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Guitar Tracks: The Right Mic, Pt. 3

Before you can make any sort of decision about which mic you might want to use, you need to have a firm grasp of two things: the type of mics you have in your collection, and how each of them sounds.

Welcome to the third part of our ongoing look at microphones. In our first two installments, we discussed three different types of mics: dynamic, condenser, and ribbon. We also examined polar patterns, sound levels, pads, and more. Check out Part 1 or Part 2 of this series if you missed them.

Now it’s time to apply what we’ve learned and start to look at how to choose the right mic for your recordings. Right up front, before you can make any sort of decision about which mic you might want to use, you need to have a firm grasp of two things: the type of mics you have in your collection, and how each of them sounds.

But how to do that?

The first step—knowing the type of mics you have at your disposal—requires some homework, because dynamic, condenser, and ribbon designs perform differently. Your mics may also have different polar (pickup) patterns. And, they’ll likely have different feature sets (pads, low-frequency cuts, switchable polar patterns, etc.).

To acquaint yourself with each mic, either break out the documentation that came with it or browse the manufacturer’s website to learn all you can about that model. You don’t need to absorb all the tweaky spec stuff. Instead, it’s the features and functions that are important—you want to know what the mic does and how it works. It also helps to know the frequency response (for example, 80 kHz–22 kHz) and to look at the frequency-response graph— which will show you if there is a boost in a particular part of the frequency range or if the response rolls off the lows or highs.

To answer the second question—how does each mic sound?—you’re going to have to put in some studio time. When I get a new mic, I put it through a battery of test recordings: electric guitar, vocals, nylon- and steel-string acoustic guitars, hand percussion, and so on. First, I record all those sources with any switches on the mic off, then I’ll engage each switch to hear what difference it makes. This means switching on the pad, then the low-frequency cut, then changing the polar pattern, etc. Each switch affects the sound, and you need to know how.

If you have more than a couple of microphones, these sorts of test recordings get hard to manage. I like to create a separate Pro Tools session file on my computer for each type of test recording. I have two for electric guitar (one for clean and one for dirty tones), one for vocals, one for nylon-string, etc. As each new mic comes into my studio, I record its test tracks into the appropriate session. Over the years, I’ve accumulated a pretty nice selection of tracks highlighting each mic that I own or that I’ve reviewed or tested, and that allows me to compare each mic to the others.

Testing your mics and keeping sound files of these tests allows you to compare and evaluate each mic you own in the context of the others. It’s good to test a mic with a variety of sources—electric guitars, nylon- and steel-string acoustics, vocals, percussion, drums, and so on. Shown here are some sound files from my mic-testing collection. Careful labeling of the mic model, source, and switch settings is imperative.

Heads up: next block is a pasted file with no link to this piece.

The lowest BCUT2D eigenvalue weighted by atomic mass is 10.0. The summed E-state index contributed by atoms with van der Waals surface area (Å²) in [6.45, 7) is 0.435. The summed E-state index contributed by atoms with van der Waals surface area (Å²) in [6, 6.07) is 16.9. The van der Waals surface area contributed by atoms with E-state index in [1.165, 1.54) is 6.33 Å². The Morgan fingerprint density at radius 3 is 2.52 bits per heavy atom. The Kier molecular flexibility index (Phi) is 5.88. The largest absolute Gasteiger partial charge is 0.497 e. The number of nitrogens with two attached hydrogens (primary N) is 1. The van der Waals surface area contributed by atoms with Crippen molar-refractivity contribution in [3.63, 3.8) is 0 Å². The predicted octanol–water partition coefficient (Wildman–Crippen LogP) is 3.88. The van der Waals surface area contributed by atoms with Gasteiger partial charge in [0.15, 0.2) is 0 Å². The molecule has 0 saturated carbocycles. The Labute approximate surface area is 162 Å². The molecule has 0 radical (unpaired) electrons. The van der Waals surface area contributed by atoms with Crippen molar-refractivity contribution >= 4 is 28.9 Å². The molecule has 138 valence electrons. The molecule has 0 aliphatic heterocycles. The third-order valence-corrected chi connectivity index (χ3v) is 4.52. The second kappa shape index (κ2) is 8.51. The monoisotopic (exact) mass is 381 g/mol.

To keep these sonic tests as

consistent as possible, I play the

same music (I load in a track

I know well and play or sing

along with it), and I take very

careful notes so I can use the

same mic positions and use the

same mic preamps and settings.

I don’t do any EQ’ing, compressing,

or other processing.

The idea is to get a straight

recording of each mic, so I can

do easy A/B comparisons and

really hear what each does.

I also have similar Pro Tools

sessions where I use the same

mic, but switch out different

preamps. You could also do

one where you use the same

mic and preamp, but change

the mic position. Regardless

of what you’re testing, you’re

basically following the scientific

method: Keep everything

the same except for one thing

you change for each test. This

approach really lets you hear

the difference that one change

makes—or doesn’t make.

Once you’ve got your test

tracks down on tape or hard

drive, spend some time listening

carefully to them. If you’ve

got tracks for a few mics, do

listening comparisons—this

will require careful volume-level

matching (a track that’s louder

will always sound better to our

ears than one that is quieter in

a direct comparison), and it’s

best if you can do such comparisons

“blind” without knowing

which mic you’re hearing.

Have someone else switch the

tracks behind your back so you

can concentrate on what you’re

hearing, not what you’re seeing.

The goal is to get a firmly

grounded understanding of

how your mics operate and a

clear picture of their innate

sonic characteristics. Once you

have this knowledge, choosing

the best mic for each situation

becomes much easier. We never

know exactly how a mic will

sound until it’s in front of the

guitar or amp, but at least these

tests provide a good starting

point for choosing the best mic

for a particular application.

Next month, we’ll continue

our discussion of how to choose

the best mics to capture your

tones. See you then! By the way,

if you have suggestions for topics

you’d like to see covered here

or questions about any of my

columns, drop me a line at

Mitch Gallagher is

the former editor in chief of

EQ magazine. He’s written

more than 1000 articles

and six books on recording

and music technology, and

has released an instructional

DVD on mastering. His upcoming book is

entitled Guitar Tone: Pursuing the Ultimate

Electric Guitar Sound. To learn more, visit